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投资理财

连白宫都开始担心股市,你呢?

Lucinda Shen 2018年02月08日

投资者担心,美联储可能会在今年更加激进地调高利率。

随着道琼斯工业平均指数(Dow Jones Industrial Average)和标普500指数(S&P 500)等主要股指在本周一跌掉了2018年的所有涨幅,投资者乃至白宫都开始担心起来,股市还会进一步下跌吗?

一位白宫官员周一早晨对美国全国广播公司财经频道(CNBC)表示:“股市下跌时我们总是会关注”,但也许是为了缓和人们的紧张不安,他补充道:“但我们同样对经济基础充满信心。”

由于劳工统计局(Bureau of Labor Statistics)上周五发布了高于预期的工资数据,人们对美联储(Federal Reserve)加息的期望也有所提高,本周一,衡量美国股市的道琼斯工业平均指数、标普500指数和纳斯达克指数(Nasdaq)连续第二天出现下跌。

尽管工人们可能对于每小时增加9美分工资乐意之至,但上周五的消息却让华尔街忐忑不安,周一股市可能多达几十亿美元的损失则更是雪上加霜。

投资者担心,如果美联储认为美国经济的发展过热,可能会在今年更加激进地调高利率。工资提高则是相关指标之一,它可能导致成本增高和通货膨胀。劳工统计局上周五表示,去年12月的工资提高了2.9%,达到26.74美元,涨幅超过了经济学家预测的2.6%。尽管对于债券收益而言这是个好消息,但对股市而言却不一定。公司可能贷款的成本可能更高,而随着投资者转向风险更低的债券,公司的股票也可能遭遇损失。

工业股居多的道琼斯指数在周一收盘时下跌了1,100点至24,345点,这标志着股指相较去年开始正式下滑。标普500指数下跌了2.2%至2,702点,开年以来的涨幅也已消耗殆尽。科技股为主的纳斯达克综合指数下跌1%至7,168点,堪堪维持住了2018年的正增长。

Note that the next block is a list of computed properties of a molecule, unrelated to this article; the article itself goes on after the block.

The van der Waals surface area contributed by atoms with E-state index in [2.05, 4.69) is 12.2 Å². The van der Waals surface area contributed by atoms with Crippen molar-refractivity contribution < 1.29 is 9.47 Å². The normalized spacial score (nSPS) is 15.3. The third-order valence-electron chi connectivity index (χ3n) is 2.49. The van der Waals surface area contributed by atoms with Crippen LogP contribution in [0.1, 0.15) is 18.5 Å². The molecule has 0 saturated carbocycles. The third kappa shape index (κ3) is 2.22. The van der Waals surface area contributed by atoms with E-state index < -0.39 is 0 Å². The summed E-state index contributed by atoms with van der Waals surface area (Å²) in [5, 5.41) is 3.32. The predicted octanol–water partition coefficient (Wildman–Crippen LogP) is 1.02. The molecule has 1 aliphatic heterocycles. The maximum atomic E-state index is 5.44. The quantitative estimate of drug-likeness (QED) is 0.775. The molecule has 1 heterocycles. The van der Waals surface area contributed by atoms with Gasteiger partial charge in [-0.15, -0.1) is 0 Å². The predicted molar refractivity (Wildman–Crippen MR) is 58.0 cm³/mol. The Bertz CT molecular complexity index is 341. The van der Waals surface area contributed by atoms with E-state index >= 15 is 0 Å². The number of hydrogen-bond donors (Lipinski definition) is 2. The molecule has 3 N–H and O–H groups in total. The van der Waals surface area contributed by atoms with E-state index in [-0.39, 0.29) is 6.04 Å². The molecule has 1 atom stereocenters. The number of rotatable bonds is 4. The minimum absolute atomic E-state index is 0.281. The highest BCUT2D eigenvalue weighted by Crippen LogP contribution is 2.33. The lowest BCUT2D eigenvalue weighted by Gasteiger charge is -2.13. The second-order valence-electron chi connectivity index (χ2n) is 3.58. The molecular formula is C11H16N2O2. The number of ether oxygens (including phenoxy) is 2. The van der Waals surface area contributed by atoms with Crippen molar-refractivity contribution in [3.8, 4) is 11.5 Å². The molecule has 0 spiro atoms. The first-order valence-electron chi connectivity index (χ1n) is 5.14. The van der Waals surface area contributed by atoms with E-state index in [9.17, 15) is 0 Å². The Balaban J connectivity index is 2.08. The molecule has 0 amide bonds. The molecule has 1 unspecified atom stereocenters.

根据最新可获得的数据,从1月26日道琼斯指数达到2018年最高点至上周五,股市已经损失了3,610亿美元。作为对比,石油巨头埃克森美孚(Exxon Mobil)的市值大约就是3,600亿美元,而道琼斯的总市值为6.8万亿美元。

想要更宏观地了解亏损的规模,还可以看看标普500指数。道琼斯指数包含了30家公司,而标普500指数包含了500家公司。从1月26日至上周五,标普500指数的市值降低了9,820亿美元,总额目前约为24.5万亿美元。

这是否预示着未来将出现更大规模的股票抛售?

按照分析师和投资者目前的说法,市场将继续缓慢上行——即使是现在,我们也还没有陷入低谷。

由迈克尔·威尔逊领衔的摩根士丹利(Morgan Stanley)股票策略师在周一的照会中评论道:“随着市场继续消化这些冲击,我们预计短期内股指会继续下行,不过在投资者冷静下来以后,股指将达到新高。然而,这需要数周时间,我们不急着低价买入,而是在等待更好的技术信号。”

Evercore ISI的丹尼斯·德布斯切尔表示,投资者在重回股市之前可能会选择静观其变。

托斯滕·斯洛克表示,最近股票抛售的部分原因也在于投资者正转向比股票风险更低的资产。

他写道:“把资金从风险资产转移到无风险资产会产生一些震荡,就像市场现在的情况一样。基本上,我们都会看到这样骚乱的小插曲,不过本质上经济扩张将会持续。”

大家之所以对股市的走向不太担心,是因为最近各家公司的财报都表现强劲。

Yardeni Research的爱德华·亚德尼写道:“周五的下跌之后,无论是短期内是上扬还是下跌,我都看好行情,因为业绩预期仍然非常乐观。过去七周里,行业分析师普遍预期的2018年标普500指数每股收益提高了9美元,在2月2日这一周达到了155.26美元。”

这不意味着所有人都认为下跌只是短期现象。黑石集团(Blackstone Group)总裁托尼·詹姆斯就评论道,股市现在已经充分估值了。

在接受CNBC采访时,这位亿万富翁表示他预计股市今年会下跌10%至20%。(财富中文网)

译者:严匡正 

With major stock market indexes such as the Dow Jones Industrial Average and S&P 500 erasing their 2018 gains on Monday, investors and even the White House are indeed starting to worry: Will the market fall further?